TO VOTE OR NOT TO VOTE: THE YOUTH SPEAKS OUT

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By Nomfundo Xulu-Lentsoane 

  • As South Africa’s elections on 29 May 2024 draw near, youth voices are becoming increasingly prominent, showcasing a mix of enthusiasm and scepticism towards the democratic process.
  • Ophiwe Xulu and others express excitement about voting for the first time, viewing it as a crucial opportunity to influence the future of their country amidst economic and political challenges.
  • In contrast, some, like Jabu Dlamini* and David Joe*, feel disillusioned with the political system, believing their votes won’t lead to meaningful change, reflecting broader concerns about corruption and inefficiency.

The cultural norm in many societies has been for children to be seen but not heard. 

Over the years, however, there has been an evolution in the manner in which elders relate to their children. There seems to be more conversation with the democratic government also protecting their right to participation.

I was perplexed to hear my son and his friends, during what was meant to be a celebration of his 19th birthday, having a conversation about elections and whether they would be voting or not.

These kinds of meetings should surely revolve around the latest ‘drip’ or who has the best track on the charts. That is what I thought. Wrong. They spent hours discussing the democracy of South Africa and what role they, as teenagers, play – or should play.

As adults, we were asked to be excused because, in their view, their conversation would be somewhat controversial and not for the ears of ‘old people’. We obliged.

Ophiwe Xulu (19), as the chairperson of the private meeting of what he termed the “First-time Voters’ Association”, expressed this in his briefing notes regarding the youth’s stance:

“This is my first time voting and I believe it is my duty as a citizen. Growing up, my parents always emphasised the importance of participating in our democracy. They lived through the struggle for freedom and know first-hand how precious our right to vote is. They’ve taught me that voting is not just a right, but a responsibility.”

“Even though the political landscape can be frustrating, I know that change is impossible if we remain silent. By voting, I’m honouring the sacrifices of those who fought for this right. I’m also thinking about future generations – my vote is for a South Africa where my children can thrive. It is not just about who wins or loses, it is about being an active participant in shaping our society.”

He also expressed how he found it special that the elections are taking place 20 days after he turned 19. “The month of May marks change and growth for our country and my ballot will form part of what the country becomes.”

For Jabu Dlamini*, however, the views are different. The 18-year-old said he would not be casting his vote because he had no hope. “I’ve always believed in the power of democracy, but this year – as a first-time voter, I just can’t bring myself to vote.

“It feels like the system has let us down too many times. Politicians promise the world during their campaigns, but once they’re in office, it’s the same old corruption and inefficiency. I’ve watched my community struggle with unemployment, poor healthcare, and inadequate education. Nothing seems to change.”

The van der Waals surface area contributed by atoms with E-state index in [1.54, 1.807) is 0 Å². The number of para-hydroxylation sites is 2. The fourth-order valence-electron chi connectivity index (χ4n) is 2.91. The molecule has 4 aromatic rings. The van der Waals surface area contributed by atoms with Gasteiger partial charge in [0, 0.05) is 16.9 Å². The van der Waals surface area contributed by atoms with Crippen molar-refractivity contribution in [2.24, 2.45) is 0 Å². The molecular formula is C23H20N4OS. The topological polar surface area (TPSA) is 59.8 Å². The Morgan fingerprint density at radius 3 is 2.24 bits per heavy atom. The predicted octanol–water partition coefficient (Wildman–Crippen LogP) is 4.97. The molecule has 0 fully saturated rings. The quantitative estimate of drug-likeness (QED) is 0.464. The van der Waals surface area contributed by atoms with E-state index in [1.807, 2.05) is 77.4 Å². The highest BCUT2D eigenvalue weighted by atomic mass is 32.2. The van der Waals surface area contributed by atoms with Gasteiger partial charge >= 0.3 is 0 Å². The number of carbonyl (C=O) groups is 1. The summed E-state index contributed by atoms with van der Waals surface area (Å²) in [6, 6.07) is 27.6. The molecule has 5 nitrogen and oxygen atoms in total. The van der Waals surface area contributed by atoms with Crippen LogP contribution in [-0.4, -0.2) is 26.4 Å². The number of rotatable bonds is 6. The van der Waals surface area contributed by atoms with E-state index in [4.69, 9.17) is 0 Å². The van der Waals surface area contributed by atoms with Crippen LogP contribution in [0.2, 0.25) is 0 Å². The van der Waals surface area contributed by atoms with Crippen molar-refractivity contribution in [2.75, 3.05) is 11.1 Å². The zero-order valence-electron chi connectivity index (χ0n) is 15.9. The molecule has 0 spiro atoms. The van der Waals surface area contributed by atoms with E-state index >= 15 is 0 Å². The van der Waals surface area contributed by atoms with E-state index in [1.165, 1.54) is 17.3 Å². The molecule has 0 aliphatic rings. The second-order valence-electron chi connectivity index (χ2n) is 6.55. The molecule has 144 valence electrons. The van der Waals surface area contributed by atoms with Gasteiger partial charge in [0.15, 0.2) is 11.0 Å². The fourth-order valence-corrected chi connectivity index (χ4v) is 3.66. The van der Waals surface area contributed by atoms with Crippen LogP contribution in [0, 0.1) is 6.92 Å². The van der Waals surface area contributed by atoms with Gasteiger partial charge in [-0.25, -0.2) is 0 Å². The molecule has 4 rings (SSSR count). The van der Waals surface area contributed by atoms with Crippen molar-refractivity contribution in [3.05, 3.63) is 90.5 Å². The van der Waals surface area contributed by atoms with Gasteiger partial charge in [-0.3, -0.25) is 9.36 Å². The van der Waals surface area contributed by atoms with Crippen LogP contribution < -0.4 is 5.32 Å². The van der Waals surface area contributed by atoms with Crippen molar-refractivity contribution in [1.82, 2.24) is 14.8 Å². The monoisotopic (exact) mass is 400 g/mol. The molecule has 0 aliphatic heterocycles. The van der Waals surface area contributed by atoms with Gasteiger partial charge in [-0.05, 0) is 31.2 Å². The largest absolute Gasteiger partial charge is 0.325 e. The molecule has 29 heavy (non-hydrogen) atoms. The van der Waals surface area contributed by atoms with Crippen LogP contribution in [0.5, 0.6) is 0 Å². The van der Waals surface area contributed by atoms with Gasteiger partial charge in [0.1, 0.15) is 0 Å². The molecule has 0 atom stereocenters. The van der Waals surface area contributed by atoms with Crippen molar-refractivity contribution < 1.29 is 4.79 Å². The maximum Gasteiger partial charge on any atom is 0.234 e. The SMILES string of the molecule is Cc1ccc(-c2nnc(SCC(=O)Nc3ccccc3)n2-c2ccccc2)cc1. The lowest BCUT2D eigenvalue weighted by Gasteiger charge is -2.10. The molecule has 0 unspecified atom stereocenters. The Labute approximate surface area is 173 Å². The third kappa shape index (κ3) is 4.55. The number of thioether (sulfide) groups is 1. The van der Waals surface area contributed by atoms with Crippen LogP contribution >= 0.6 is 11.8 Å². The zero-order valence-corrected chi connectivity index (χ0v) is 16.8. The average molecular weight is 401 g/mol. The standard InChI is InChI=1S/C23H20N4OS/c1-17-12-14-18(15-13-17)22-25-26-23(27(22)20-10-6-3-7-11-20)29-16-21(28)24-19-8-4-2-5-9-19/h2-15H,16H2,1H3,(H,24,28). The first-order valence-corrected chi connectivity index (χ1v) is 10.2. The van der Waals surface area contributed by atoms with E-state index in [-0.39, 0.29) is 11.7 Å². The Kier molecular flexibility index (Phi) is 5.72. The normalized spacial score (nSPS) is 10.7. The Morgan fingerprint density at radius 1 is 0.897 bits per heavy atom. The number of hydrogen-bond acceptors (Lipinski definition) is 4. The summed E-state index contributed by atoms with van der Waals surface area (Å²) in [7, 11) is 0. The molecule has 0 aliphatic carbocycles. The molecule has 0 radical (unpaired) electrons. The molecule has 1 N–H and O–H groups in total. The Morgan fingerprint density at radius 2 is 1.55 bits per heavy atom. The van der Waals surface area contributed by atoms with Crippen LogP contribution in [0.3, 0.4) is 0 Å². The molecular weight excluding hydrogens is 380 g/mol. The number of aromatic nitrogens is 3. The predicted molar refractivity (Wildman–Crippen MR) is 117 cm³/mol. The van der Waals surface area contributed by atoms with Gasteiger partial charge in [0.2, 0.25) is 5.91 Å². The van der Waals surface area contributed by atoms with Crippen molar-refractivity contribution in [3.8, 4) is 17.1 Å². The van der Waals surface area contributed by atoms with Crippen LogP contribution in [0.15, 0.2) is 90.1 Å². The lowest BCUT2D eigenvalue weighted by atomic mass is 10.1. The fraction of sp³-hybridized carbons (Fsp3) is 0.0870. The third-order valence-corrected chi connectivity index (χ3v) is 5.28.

“With every election, I hope for a leader who will make a difference but I’ve been disappointed too many times. Voting feels like endorsing a broken system.”

“Until I see genuine accountability and a commitment to real change from our leaders, I don’t think I can participate in what feels like a sham. Maybe not voting is my way of saying enough is enough,” he said.

Aphiwe Dlomo* is of the view that voting is not an option, it is a responsibility. 

“This is my first time voting, and I’ve never been this excited. For the first time in my life, I feel like my voice matters. The past few years have been challenging for South Africa, with economic struggles and political scandals shaking our confidence. But this time, I see a candidate who genuinely seems to care about the people, who speaks about real issues like unemployment and education with a passion that feels authentic,” expressed the 18-year-old.

Relating to Jabu’s* views, David Joe* said he, too, does not believe that voting will make a change.

“As a first-time voter, I’m staying away from the polls. It is not an easy decision. In my community, political tensions are running high and expressing support for any candidate could have serious consequences. I’ve seen neighbours being harassed for their political views and I worry about my safety and that of my family.”

“While I believe in the power of voting, this year the risk feels too much. It is a painful choice but I have to prioritise our well-being. I never imagined feeling this way in a democracy but the climate of fear and intimidation is real. Not voting feels like the safest option right now, even if it means sacrificing my voice in this election,” said the 18-year-old, who will be 19 on the date of the elections.

The youth have varying views about voting on 29 May 2024. Some are nonchalant because they feel that their votes will not make any change. They say that they have been seen but not heard. Others feel that the more they advocate for their rights and are vocal about their views, the better the country will become.

The names mentioned in the story are not real to protect the identity of those spoken to.

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